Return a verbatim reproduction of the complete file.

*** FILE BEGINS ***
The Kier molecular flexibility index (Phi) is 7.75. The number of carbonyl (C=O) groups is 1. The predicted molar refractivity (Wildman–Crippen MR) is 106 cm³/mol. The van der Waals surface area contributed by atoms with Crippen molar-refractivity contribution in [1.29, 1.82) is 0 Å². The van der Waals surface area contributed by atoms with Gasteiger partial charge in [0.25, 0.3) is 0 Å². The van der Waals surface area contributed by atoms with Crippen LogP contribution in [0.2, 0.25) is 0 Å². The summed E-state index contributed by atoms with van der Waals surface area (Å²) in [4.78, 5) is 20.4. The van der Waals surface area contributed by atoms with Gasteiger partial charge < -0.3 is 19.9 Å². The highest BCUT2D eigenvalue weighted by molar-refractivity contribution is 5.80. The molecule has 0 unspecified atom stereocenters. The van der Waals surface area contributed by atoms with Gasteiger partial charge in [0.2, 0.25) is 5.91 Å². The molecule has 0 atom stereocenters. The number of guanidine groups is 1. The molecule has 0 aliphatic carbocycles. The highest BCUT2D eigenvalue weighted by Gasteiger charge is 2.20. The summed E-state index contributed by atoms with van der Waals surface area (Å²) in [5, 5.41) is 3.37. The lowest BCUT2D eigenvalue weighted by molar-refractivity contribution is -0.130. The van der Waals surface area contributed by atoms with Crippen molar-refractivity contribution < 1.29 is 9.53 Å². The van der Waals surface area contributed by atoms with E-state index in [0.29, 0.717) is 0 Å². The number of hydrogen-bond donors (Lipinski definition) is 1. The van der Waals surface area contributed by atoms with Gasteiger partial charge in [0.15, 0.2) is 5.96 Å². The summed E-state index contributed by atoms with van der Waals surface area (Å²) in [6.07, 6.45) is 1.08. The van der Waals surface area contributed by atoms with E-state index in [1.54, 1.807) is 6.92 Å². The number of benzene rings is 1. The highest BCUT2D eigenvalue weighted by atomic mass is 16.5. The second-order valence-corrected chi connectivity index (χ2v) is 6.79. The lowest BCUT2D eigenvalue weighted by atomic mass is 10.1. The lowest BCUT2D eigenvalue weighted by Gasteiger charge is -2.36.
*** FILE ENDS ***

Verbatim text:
The Kier molecular flexibility index (Phi) is 7.75. The number of carbonyl (C=O) groups is 1. The predicted molar refractivity (Wildman–Crippen MR) is 106 cm³/mol. The van der Waals surface area contributed by atoms with Crippen molar-refractivity contribution in [1.29, 1.82) is 0 Å². The van der Waals surface area contributed by atoms with Gasteiger partial charge in [0.25, 0.3) is 0 Å². The van der Waals surface area contributed by atoms with Crippen LogP contribution in [0.2, 0.25) is 0 Å². The summed E-state index contributed by atoms with van der Waals surface area (Å²) in [4.78, 5) is 20.4. The van der Waals surface area contributed by atoms with Gasteiger partial charge < -0.3 is 19.9 Å². The highest BCUT2D eigenvalue weighted by molar-refractivity contribution is 5.80. The molecule has 0 unspecified atom stereocenters. The van der Waals surface area contributed by atoms with Gasteiger partial charge in [0.2, 0.25) is 5.91 Å². The molecule has 0 atom stereocenters. The number of guanidine groups is 1. The molecule has 0 aliphatic carbocycles. The highest BCUT2D eigenvalue weighted by Gasteiger charge is 2.20. The summed E-state index contributed by atoms with van der Waals surface area (Å²) in [5, 5.41) is 3.37. The lowest BCUT2D eigenvalue weighted by molar-refractivity contribution is -0.130. The van der Waals surface area contributed by atoms with Crippen molar-refractivity contribution < 1.29 is 9.53 Å². The van der Waals surface area contributed by atoms with E-state index in [0.29, 0.717) is 0 Å². The number of hydrogen-bond donors (Lipinski definition) is 1. The van der Waals surface area contributed by atoms with Gasteiger partial charge in [0.15, 0.2) is 5.96 Å². The summed E-state index contributed by atoms with van der Waals surface area (Å²) in [6.07, 6.45) is 1.08. The van der Waals surface area contributed by atoms with E-state index in [1.54, 1.807) is 6.92 Å². The number of benzene rings is 1. The highest BCUT2D eigenvalue weighted by atomic mass is 16.5. The second-order valence-corrected chi connectivity index (χ2v) is 6.79. The lowest BCUT2D eigenvalue weighted by atomic mass is 10.1. The lowest BCUT2D eigenvalue weighted by Gasteiger charge is -2.36.